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  1. #1

    New top feed tank problems

    Hello Everybody,
    This is my first post and I am going to jump right into it!
    I am hoping that somebody can help me. I recently replaced my outdoor furnace oil tank. I installed a fiberglass 909 liter tank. It was installed with a 1/2" single copperline. It is a top feed installation. The tank is situated on a cement stand approximately 5 feet above ground. The furnace is located in the basement of the house. Ever since the installation I have had to bleed the furnace line at least once a day because the furnace keeps quiting.
    Can anybody help me understand what i need to do?I shouldnt have to bleed it everyday!
    Thanks In advance.

  2. #2
    Hey,
    I should add some more details I suppose, it is a single line system(no return line) and the furnace is actually a new yorker boiler that provides base board heating and hot domestic water, it is a reillo(spelled correctly?) burner.
    If more info on the system is needed let me know.

  3. #3
    Join Date
    Feb 2008
    Location
    Waffleville
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    10,339
    Need to have the installing contractor come back out and recheck everything for you. It sounds as though there is a leak somewhere causing the system yo lose its prime.
    If Guns Kill People, Do Pencils Misspell Words?

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  4. #4
    Join Date
    Feb 2008
    Location
    Massachusetts
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    Riellos can on occasion have problems with losing prime, I've seen it with overhead lines, if there is no loose connection on the oil line you might have to have a tiger loop installed.

  5. #5
    Join Date
    Aug 2011
    Location
    Eastern Shore, MD
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    Quote Originally Posted by mlstark View Post
    Riellos can on occasion have problems with losing prime, I've seen it with overhead lines, if there is no loose connection on the oil line you might have to have a tiger loop installed.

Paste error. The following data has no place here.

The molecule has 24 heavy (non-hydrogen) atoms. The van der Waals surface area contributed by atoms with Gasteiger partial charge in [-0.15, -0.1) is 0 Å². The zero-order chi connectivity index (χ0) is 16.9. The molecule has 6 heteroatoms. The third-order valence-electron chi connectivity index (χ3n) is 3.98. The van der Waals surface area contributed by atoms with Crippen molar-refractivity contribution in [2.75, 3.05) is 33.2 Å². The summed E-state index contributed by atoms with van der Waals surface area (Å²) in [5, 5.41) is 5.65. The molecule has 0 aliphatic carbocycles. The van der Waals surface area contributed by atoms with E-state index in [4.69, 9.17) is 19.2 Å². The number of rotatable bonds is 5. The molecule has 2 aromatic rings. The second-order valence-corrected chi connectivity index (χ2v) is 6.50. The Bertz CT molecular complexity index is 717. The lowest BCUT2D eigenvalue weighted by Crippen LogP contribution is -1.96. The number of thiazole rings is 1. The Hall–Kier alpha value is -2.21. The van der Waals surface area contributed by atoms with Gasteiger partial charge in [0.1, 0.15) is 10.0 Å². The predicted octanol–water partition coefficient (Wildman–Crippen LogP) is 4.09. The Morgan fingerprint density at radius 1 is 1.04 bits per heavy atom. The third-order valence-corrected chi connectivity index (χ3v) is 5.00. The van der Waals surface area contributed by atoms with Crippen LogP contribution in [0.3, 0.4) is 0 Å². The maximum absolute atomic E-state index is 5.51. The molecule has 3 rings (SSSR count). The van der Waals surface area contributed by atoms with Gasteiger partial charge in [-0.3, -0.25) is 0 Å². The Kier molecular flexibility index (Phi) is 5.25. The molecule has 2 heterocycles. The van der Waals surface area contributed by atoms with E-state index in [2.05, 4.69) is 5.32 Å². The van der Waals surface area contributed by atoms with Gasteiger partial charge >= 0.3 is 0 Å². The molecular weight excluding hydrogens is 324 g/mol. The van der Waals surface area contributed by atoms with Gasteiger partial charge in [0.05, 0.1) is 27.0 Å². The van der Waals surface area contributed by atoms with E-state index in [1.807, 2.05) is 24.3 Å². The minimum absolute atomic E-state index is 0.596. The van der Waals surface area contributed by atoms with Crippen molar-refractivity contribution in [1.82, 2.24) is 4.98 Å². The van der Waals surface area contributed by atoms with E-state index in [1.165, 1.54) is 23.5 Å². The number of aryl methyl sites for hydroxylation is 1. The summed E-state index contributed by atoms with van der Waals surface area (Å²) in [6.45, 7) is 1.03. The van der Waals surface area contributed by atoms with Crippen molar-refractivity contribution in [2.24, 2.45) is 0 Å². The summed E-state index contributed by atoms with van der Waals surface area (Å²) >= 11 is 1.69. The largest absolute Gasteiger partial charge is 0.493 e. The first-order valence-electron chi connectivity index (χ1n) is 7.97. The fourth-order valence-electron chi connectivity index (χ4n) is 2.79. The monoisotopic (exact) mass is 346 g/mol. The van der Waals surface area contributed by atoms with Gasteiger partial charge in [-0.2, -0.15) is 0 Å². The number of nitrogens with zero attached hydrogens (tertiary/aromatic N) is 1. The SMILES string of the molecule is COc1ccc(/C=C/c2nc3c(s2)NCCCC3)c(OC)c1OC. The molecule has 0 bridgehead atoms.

putting a check valve in the line closer to the furnace will do the same thing.

    is it a top feed or bottom feed tank? id have trouble believing a downward graded oil line would lose prime even with a leak.

    Have your contractor do a vacuum test on the lines, itll tell him all he needs to know.

    if he doesnt know how, get a new contractor

  6. #6
    Join Date
    Jul 2006
    Location
    Virginia
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    4,900
    I agree find the leak, I would add a Tiger loop also

  7. #7
    Join Date
    Jul 2009
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    S.E.,PA
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    Quote Originally Posted by catmanacman View Post
    I agree find the leak, I would add a Tiger loop also

  8. #8
    Join Date
    Jul 2006
    Location
    Virginia
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    4,900
    I also prefer the gar-ber oil filter as they seam to seal better

  9. #9
    Join Date
    Aug 2011
    Location
    Eastern Shore, MD
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    799
    Quote Originally Posted by catmanacman View Post
    I also prefer the gar-ber oil filter as they seam to seal better
    And they actually filter. Tiger loops mask problems, not solve them.

  10. #10
    Join Date
    Jul 2004
    Location
    Massachusetts
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    6,841